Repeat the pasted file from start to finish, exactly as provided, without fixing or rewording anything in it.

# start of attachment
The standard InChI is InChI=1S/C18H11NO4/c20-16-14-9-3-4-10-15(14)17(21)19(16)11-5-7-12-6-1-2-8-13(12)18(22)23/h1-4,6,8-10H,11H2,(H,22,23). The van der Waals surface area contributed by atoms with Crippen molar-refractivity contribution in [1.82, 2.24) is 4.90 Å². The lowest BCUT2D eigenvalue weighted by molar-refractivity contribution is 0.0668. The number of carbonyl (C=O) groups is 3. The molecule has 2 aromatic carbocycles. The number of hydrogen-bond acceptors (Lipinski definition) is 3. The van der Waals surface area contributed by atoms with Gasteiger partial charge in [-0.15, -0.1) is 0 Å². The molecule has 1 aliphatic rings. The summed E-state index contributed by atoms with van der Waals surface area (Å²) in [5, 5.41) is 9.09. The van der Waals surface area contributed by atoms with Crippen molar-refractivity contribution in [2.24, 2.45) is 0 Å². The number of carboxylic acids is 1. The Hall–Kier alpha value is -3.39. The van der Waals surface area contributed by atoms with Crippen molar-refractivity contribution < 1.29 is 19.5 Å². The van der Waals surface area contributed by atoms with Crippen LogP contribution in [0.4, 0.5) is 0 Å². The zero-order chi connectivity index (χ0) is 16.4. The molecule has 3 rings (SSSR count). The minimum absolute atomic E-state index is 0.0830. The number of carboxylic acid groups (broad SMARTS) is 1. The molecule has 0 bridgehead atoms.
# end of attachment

The standard InChI is InChI=1S/C18H11NO4/c20-16-14-9-3-4-10-15(14)17(21)19(16)11-5-7-12-6-1-2-8-13(12)18(22)23/h1-4,6,8-10H,11H2,(H,22,23). The van der Waals surface area contributed by atoms with Crippen molar-refractivity contribution in [1.82, 2.24) is 4.90 Å². The lowest BCUT2D eigenvalue weighted by molar-refractivity contribution is 0.0668. The number of carbonyl (C=O) groups is 3. The molecule has 2 aromatic carbocycles. The number of hydrogen-bond acceptors (Lipinski definition) is 3. The van der Waals surface area contributed by atoms with Gasteiger partial charge in [-0.15, -0.1) is 0 Å². The molecule has 1 aliphatic rings. The summed E-state index contributed by atoms with van der Waals surface area (Å²) in [5, 5.41) is 9.09. The van der Waals surface area contributed by atoms with Crippen molar-refractivity contribution in [2.24, 2.45) is 0 Å². The number of carboxylic acids is 1. The Hall–Kier alpha value is -3.39. The van der Waals surface area contributed by atoms with Crippen molar-refractivity contribution < 1.29 is 19.5 Å². The van der Waals surface area contributed by atoms with Crippen LogP contribution in [0.4, 0.5) is 0 Å². The zero-order chi connectivity index (χ0) is 16.4. The molecule has 3 rings (SSSR count). The minimum absolute atomic E-state index is 0.0830. The number of carboxylic acid groups (broad SMARTS) is 1. The molecule has 0 bridgehead atoms.